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Two things help gain access to the heart of a country: food and wine. Dipping noses into local grown grapes, chatting with sun-weathered farmers and sampling perfectly paired charcuterie boards alongside the season’s harvest gives an insightful overview of what makes a nation tick. Sure, Bordeaux holds the corkscrew to the world’s finest crus, the Cape Wineland’s fertile soil produces the sharpest Sauvignon Blanc and Tuscan vintners still crush the grapes between their toes. But those wishing to follow a path less trodden should raise a glass to these lesser-known wine destinations.

1. Greece

With their whitewashed villages, undulating cliffs and jellyfish-blue seas, we can’t see our Greek Island love affair fading any time soon. Santorini may be the poster child for the Greek islands but the pretty, rock-hewn towns you see plastered across social media are crumbling under the pressure of tourism. But boomerangs of Sauv-filled glasses are set to be their saviour as locals turn their attention back to agriculture, preventing valuable fields from being torn up to construct yet more hotels. Crops are planted in volcanic soil meaning they are pretty immune to pests and ensures they never suffer a bad harvest. The mineral-rich soil also gives grapes a slightly sweeter taste; try the red Mantilaria grape at Santo Wines. Pick up a bottle alongside plump tomatoes, fava beans and extra virgin oil sold in the artisan shop to enjoy at Perissa, the neighbouring black-sand beach.

2. Georgia

Proudly displaying their passion for vino on everything from tea towels to fridge magnets, the qeyri clay pots that are used to ferment wine underground are the national symbol of Georgia. Natural wines are a big thing here and the production is largely a family affair. Combine a city break to on-trend Tbilisi with a trip to the neighbouring wine region of Kakheti. Head to the quaint village of Signagi nestled at the foothill of the Caucasus Mountains, fondly known as “the city of love” due to the 24 hour a day wedding service that is available. Don’t be fooled though, the rolling verdant green hills are more Normandy than Nevada. For a souvenir to suit even the snobbiest of noses, a trip to 8000 Vintages in Tbilisi is in order. Blind tastings are organised for a panel of experts to determine which wines are going to be stocked. Put your taste buds to the test with your own miniature tasting exploration.

3. Corsica

Why flock to Burgundy or Bordeaux when you can have an island fling with the cuvèes of Corsica? Vineyards are scattered throughout its circumference, but the majority are within easy reach from bustling Porto Vecchio. Be sure to try red grapes Sciaccarellu and the salty whites from Vermentino. Top of the itinerary should be Domaine de Torraccia, which is sandwiched between the Med and the mountains and makes for an easy day trip from Porto Vecchio. The vineyard was planted just 45 years ago by one of Corsica’s most famous modern farmers and is renowned for creating aged Oriou wines. Fill a bottle direct from the vat from as little as €5 a litre to slurp merrily at the seaside.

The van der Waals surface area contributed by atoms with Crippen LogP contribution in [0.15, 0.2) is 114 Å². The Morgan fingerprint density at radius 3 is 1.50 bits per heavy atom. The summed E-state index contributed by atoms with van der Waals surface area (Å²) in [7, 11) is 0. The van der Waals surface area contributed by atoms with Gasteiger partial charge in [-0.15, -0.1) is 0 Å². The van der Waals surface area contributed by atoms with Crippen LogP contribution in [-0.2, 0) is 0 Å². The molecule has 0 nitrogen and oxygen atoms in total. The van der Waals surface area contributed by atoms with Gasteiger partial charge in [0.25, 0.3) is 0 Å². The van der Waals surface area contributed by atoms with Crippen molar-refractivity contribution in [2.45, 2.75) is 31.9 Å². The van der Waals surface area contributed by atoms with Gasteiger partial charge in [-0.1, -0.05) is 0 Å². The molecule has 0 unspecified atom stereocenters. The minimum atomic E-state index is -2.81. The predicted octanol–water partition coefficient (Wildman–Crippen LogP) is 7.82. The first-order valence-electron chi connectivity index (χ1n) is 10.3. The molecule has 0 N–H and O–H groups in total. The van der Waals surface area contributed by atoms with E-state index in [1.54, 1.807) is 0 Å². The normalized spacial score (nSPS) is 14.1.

4. Morocco

Heavily scented souks, slow-cooked lamb tagine and the majestic Atlas mountains are some of the things eponymous with Morocco. While you’ll were more once more likely to sing about their mint tea than their wines, that is fast changing. Leaders of Moroccan wine producers Celliers de Meknès are at the forefront of this new viticulture. Tucked away at the bottom of the Atlas mountains, 2400 hectares of clay vineyards (ploughed by camels) produce a promising selection of reds, including a particularly good Syrah. With views across the mountain-backed vineyards, expertly stocked wine cellar and rooms furnished with antique Berber rugs, Château Roslane is ideally positioned to stumble back to following a thorough tasting. Clear cloudy heads the next morning in their exquisite Hamman spa.

5. Croatia

Straddling two culinary cultures (The Med and Central Europe) ensures Croatia brings more to the table than just beautiful beaches. A slight Italian influence has offered Istria the moniker “the new Tuscany” in recent years, with their indigenous Malvazija Istarska grape taking centre stage. The fruit white adopts a rich, butternut-squash colour that comes from the extra-long maceration of the grapes, where the skin soaks for anything from a week to a year. If you’re heading to Istria’s pebbled coastline to gorge on their bountiful seafood offering then opt for bottle(s) of the white, apple-blossom Degrasso Malvazija Bomarchse. Visit family-run winery Cossetto which dates back three generations, then drink your riches at Pissa Granda, an intimate wine bar in the bustling port of Rovinj centre. Oenophiles will want to travel to the northern town Momjan to take part in their Feast of Saint Martin harvest celebrations. Before the ceremonial uncorking, the wine is then baptised and poured freely for several hours. Živjeli!

6. Southern California

Napa Valley needn’t hog the Californian limelight any longer; head south and you’ll reach the Temecula, where 40 wineries (with more joining them) have been tickling the noses of wine enthusiasts for a few years now. These areas bid goodbye to the stuffiness of siblings Napa and Sonoma and have rolled up their Levi’s for Cali’s creatives. Just 90 minutes south of Los Angeles, bundle up your crew (remember to call shotgun for the front seat) and head off for a tipsy weekend. Here, you’ll find homegrown vintages (unique to this part of California) paired with farm-to-table restaurants, while backyard airstreams reveal bubbling microbreweries. Hop aboard a vintage tractor (budge up for the resident farm dog/mascot) and trundle across the sun-soaked hills before raising a glass to the country band throwing down at sunset on stacks of hay.

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